A Look Ahead: The Braves And Free Agency

This is the first of a series of guest posts that we’ll be publishing from Ben Nicholson-Smith, one of the lead writers for MLB Trade Rumors. The guys over at MLBTR have an interesting perspective on things, and we thought it would be fun to give Ben a chance to share his views on a few different topics with the FanGraphs crowd.

Frank Wren hasn’t relied on free agency since taking over as the Braves’ GM; he handed out just two multiyear free agent deals in his first three offseasons in charge. This winter, as division rivals like the Nationals and Phillies committed hundreds of millions to the top available players, the Braves have spent a modest $2.65 million on Major League free agents – less than Jayson Werth or Cliff Lee makes in a month.

The Braves are approaching free agency like a small-market team, but unlike the Indians and Royals, the Braves have sustained payrolls in the $85-100 million range for the past decade and are built to contend in 2011. It’s not that they can’t spend on free agents, it’s that they didn’t have to.

Once the 2010 season ended, Atlanta’s offseason needs became apparent. Derrek LeeTakashi SaitoKyle Farnsworth and Billy Wagner hit free agency, so the Braves needed a first baseman and relief depth. And after a season in which Braves outfielders combined for just 40 home runs, the team was on the lookout for a right-handed slugger. Luckily for Braves fans, help from within was on its way.

First base prospect Freddie Freeman might not have Carlos Pena’s power, but he didn’t cost $10 million and he should become an everyday player for the Braves. Jonny VentersEric O’FlahertyCraig Kimbrel and Brandon Beachy are capable young relievers who can assume larger roles next year while earning considerably less than middle relievers like Jesse CrainMatt GuerrierJoaquin Benoit, who signed multiyear deals this offseason.

The Braves were able to address their most pressing need – right-handed power – by turning left-handed relief depth and a surplus of capable infielders intoDan Uggla.

Because the Braves had big-league ready players where they needed them most, they avoided free agency while other teams spent aggressively. So far this winter, 22 teams have signed at least one free agent to a multiyear deal, but the Braves are not one of them; they have limited themselves to one-year deals with lefty specialist George Sherrill and utility player Eric Hinske.

But it won’t be as easy for the Braves to avoid the free agent market next year, largely because it doesn’t appear that the team’s prospects will align as neatly with the big league team’s needs. Pitching prospects Julio Teheran and Randall Delgado could be ready to contribute within a year, but the Braves’ currrent starters are all under team control for 2012, so the rotation is not the team’s main concern.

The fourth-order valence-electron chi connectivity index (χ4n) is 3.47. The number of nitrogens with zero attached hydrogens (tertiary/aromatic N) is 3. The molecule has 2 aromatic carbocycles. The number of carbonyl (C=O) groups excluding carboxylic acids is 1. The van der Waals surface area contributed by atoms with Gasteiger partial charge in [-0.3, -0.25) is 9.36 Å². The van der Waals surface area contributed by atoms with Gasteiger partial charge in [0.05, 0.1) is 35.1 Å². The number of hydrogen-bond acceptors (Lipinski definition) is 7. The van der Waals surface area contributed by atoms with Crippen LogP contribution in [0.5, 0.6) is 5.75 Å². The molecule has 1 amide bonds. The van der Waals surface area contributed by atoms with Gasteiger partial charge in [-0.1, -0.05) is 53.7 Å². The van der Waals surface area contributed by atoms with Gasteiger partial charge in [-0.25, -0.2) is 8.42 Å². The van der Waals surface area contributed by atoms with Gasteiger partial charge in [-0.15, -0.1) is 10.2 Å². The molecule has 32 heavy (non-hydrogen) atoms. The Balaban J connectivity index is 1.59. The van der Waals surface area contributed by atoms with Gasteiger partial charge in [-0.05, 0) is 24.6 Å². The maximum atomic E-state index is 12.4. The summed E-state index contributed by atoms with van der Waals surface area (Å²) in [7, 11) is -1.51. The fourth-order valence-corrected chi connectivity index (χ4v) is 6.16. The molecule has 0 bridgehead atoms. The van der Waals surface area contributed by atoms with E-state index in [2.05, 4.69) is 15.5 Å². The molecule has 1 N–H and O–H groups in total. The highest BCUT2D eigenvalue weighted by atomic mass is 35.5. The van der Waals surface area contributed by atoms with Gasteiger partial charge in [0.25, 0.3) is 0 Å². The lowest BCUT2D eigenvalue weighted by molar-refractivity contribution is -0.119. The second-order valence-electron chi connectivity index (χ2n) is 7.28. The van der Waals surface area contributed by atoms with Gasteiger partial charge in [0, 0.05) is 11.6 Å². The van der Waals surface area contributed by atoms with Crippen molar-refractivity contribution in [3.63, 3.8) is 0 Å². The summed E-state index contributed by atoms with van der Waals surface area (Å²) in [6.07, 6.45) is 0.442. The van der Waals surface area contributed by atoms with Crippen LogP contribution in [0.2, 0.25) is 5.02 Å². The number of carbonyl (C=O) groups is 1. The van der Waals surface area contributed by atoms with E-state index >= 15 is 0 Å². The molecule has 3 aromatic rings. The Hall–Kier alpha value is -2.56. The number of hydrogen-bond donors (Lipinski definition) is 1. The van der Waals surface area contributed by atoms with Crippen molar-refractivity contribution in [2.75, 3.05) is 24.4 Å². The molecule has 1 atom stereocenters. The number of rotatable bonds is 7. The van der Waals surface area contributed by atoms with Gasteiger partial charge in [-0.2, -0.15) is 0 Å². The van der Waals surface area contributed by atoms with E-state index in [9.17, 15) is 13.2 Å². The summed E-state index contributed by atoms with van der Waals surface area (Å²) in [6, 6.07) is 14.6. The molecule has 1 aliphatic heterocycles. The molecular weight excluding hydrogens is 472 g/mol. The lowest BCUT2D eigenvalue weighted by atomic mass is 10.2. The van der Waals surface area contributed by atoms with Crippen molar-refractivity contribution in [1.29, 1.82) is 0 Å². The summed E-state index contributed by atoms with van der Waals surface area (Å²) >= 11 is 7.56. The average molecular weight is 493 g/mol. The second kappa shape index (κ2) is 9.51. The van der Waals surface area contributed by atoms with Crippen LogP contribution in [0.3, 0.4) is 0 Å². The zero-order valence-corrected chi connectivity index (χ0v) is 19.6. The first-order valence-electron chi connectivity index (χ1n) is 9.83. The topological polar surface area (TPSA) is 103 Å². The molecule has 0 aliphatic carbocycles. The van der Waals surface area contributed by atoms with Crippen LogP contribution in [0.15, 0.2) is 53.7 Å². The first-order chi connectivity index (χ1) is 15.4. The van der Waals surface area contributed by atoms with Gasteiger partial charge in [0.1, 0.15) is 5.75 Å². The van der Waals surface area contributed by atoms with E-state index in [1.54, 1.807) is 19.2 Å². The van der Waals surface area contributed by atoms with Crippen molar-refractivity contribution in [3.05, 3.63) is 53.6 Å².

Though the Braves have their core players under team control, they’ll see a couple relievers (Sherrill and Scott Linebrink) hit the open market and will have to replace or re-sign Alex Gonzalez. Plus, Nate McLouth is likely a goner after the 2011 season, so the Braves will be looking for a center fielder unless McLouth starts playing like an All-Star again or Jordan Schafer rebounds.  In other words, it’s entirely possible that the Braves will have glaring needs at shortstop and center field next winter (and don’t forget about Chipper Jones, who turns 39 this April, is recovering from knee surgery and has had more than his share of minor injuries).

It doesn’t seem likely that Gonzalez’s immediate successor at short is currently in the Braves organization. Infield prospect Brandon Hicks’ once-promising power disappeared in the upper minors and Baseball America doesn’t consider the 25-year-old’s glove anything special. Tyler Pastornicky doesn’t appear to be on the cusp of the majors and teenage shortstops Edward Salcedo and Matt Lipka need time to develop.

The contracts for Kenshin Kawakami and McLouth expire after the season, so the Braves figure to have a modest amount of money at their disposal next winter, when shortstops Jimmy Rollins and Jose Reyes hit free agency. Center fielders such as Carlos BeltranDavid DeJesusCoco Crisp and, potentially, Grady Sizemore are also entering walk years, so the Braves will have options on the free agent market.

Back when he was running the Orioles, Wren signed Albert Belle to an ill-fated five-year, $65 million contract. The GM is no stranger to long-term free agent contracts and the risk that accompanies them, especially now that his biggest free agent signing in Atlanta – Derek Lowe – has been unspectacular.

It’s possible to avoid the pitfalls of free agency with consistent player development and well-timed trades, as Wren showed this offseason. But I expect that the Braves will be considerably more active on the free agent market next offseason, when they could be looking for relievers, plus a shortstop and a center fielder.



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